Atomic Diplomacy Essay Research Paper Atomic Diplomacy

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Atomic Diplomacy Essay, Research Paper Atomic Diplomacy Revisted: U.S. Nuclear Security Policy, Kennen to Kissenger The emergence of the United States as a dominant party in balance of power equations is a relatively new phenomenon in world history. New military technology coupled with increased global integration has allowed the United States to reinvent the fundemental assumptions of international diplomacy while propelling itself to the top of the hedgemonic stepladder. This positioning was achieved peacemeal during the course of the first two world wars, but it wasn’t until the deployment of the atomic bomb that the U.S. assumed its position as a true superpower. The years that followed this unparalled ascension are the most fascinating times in the history of U.S.

international relations. Hopefully, an investigation into this atomic diplomacy, along with a balanced analysis of the problems of conceptualizing and implementing containment, will provide insight for our current efforts to devise a workable post-war national security policy. There is no way to tell the sotry of post-war national security without also teling the story of George Kennen. Kennen, the formost expert of Soviet Affairs in early post-war America, is almost wholly responsbile for the policy of containment. What we must remember under Kennen’s containment is that nuclear diplomacy is not separate from other national security measures as it is often today. Nuclear weapons were part of an integrated system of containment and deterence. Truman told Kennen in early 1947

that “our weapons of mass destuction are not fail-safe devices, but instead the fundemental bedrock of American security” (Gaddis 56). They were never intended as first strike weapons and had no real tactial value. The bomb is purely strategic, and its value comes not from its destructive capabilties, but from its political and psychological ramifications. Kennen was never naive enough to view the bomb as an offensive weapon. In his long memorandum “The International Control of Atomic Energy,” Kennen noted that “there could be no way in which weapons of mass destuction could be made to serve rational ends beyond simply deterring the outbreak of hostilities” (Kennen 39). Even at this early point, Kennen began to also recognize the potential of the bomb to completely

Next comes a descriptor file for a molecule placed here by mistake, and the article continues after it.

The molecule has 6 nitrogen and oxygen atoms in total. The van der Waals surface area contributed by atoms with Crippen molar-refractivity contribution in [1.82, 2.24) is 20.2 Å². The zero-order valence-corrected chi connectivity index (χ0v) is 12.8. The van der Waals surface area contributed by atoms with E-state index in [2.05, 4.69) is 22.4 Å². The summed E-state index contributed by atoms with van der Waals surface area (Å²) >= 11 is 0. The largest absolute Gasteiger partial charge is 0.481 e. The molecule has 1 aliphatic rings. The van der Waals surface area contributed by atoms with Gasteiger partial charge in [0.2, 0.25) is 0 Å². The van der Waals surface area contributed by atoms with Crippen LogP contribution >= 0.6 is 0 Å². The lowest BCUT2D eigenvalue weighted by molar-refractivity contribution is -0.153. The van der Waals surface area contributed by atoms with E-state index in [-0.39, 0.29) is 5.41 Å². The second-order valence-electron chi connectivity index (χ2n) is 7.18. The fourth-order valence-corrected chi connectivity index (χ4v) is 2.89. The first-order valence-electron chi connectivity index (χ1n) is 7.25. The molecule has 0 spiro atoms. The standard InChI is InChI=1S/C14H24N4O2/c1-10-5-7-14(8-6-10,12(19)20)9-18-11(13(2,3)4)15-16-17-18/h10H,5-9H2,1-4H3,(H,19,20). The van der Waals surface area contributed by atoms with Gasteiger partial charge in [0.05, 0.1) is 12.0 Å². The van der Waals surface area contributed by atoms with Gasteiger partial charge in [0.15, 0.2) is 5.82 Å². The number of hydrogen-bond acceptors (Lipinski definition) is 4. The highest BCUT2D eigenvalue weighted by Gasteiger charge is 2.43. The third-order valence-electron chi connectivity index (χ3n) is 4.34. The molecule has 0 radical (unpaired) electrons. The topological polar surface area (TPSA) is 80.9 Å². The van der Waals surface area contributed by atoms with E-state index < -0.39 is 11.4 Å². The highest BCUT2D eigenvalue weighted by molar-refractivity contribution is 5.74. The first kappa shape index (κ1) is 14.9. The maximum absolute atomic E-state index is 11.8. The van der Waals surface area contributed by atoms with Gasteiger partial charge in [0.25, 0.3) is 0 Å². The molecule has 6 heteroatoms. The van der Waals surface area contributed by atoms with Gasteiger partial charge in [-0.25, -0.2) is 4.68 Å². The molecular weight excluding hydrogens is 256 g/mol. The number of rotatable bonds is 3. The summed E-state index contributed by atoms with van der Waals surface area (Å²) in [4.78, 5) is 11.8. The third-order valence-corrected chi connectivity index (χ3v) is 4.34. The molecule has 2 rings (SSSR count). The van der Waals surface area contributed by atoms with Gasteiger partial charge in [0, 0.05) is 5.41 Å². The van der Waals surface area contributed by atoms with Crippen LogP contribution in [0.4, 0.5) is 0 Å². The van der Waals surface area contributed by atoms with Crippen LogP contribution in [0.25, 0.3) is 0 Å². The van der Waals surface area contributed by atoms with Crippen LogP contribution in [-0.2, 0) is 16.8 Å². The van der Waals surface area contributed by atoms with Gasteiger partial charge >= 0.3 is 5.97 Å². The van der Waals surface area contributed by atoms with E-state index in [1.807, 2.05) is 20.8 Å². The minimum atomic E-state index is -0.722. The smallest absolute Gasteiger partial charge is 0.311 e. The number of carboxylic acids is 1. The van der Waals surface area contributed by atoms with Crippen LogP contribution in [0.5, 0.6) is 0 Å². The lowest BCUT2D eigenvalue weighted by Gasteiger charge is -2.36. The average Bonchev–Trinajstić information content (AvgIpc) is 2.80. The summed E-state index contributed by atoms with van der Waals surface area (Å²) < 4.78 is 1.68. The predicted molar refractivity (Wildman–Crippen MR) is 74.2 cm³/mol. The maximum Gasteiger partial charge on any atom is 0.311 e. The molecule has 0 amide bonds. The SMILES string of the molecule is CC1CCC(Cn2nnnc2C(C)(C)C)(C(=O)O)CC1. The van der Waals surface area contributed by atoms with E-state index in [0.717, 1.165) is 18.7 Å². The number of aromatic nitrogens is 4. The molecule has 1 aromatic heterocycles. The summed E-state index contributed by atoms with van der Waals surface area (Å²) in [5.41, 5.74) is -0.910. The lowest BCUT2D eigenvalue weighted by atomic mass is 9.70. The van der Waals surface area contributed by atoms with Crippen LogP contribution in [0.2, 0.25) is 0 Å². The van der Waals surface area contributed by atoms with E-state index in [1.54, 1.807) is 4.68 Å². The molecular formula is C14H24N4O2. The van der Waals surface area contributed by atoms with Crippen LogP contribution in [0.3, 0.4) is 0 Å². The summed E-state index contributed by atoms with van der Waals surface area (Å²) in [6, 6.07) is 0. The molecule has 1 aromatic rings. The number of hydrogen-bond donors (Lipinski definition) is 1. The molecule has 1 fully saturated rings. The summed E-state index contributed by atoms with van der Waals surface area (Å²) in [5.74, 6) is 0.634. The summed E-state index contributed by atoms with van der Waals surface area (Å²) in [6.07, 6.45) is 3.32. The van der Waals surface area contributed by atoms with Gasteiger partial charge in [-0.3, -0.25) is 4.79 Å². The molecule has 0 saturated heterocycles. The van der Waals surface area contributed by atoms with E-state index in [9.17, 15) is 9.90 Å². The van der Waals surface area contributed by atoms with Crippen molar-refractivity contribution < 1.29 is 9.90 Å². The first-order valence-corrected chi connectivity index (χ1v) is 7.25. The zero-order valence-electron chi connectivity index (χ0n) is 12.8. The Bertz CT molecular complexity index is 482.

wreck balance of power arrangments. Simply achieving higher potentials of destruction would not necessiarily lead to a better negotioating position with the Soviets. Truman had never considered not creating the hydrogen bomb, despite Kennen’s objections. Truman’s justified his adamant support of the super bomb for bargaining purposes with the Russians. Kennen’s point, of course, had been that the very decision to build the hydrogen bomb would inhibit bargaining with the Russians on international control, since the Kremlin was unlikely to negotiate from a position of weakness. Most of the American national security structure viewed this as fallacious. Truman’s preception was that the United States, as a technology rich but man power short nation, was operating from a

position of weakness, since of necessity is relied more heavily than did the Soviet Union on weapons of mass destruction to maintain the balance of power. The Soviet atomic test in 1949 had upset that balance. Only by building the super bomb, it was thought, could equilibrium be regained. It would not be until the Kennedy administration that Kennen would be vindicated and an awareness would develop “of the basic unsoundness of a defense posture based primarily on weapons indiscriminately destructive and suicidal in their implications” (Kennen 365). The late mistakes of the Truman administration would be carryed over into the Eisenhower years. Nuclear deployment became the primary American security measure, naturally leading the Soviets to do the same. The problems of the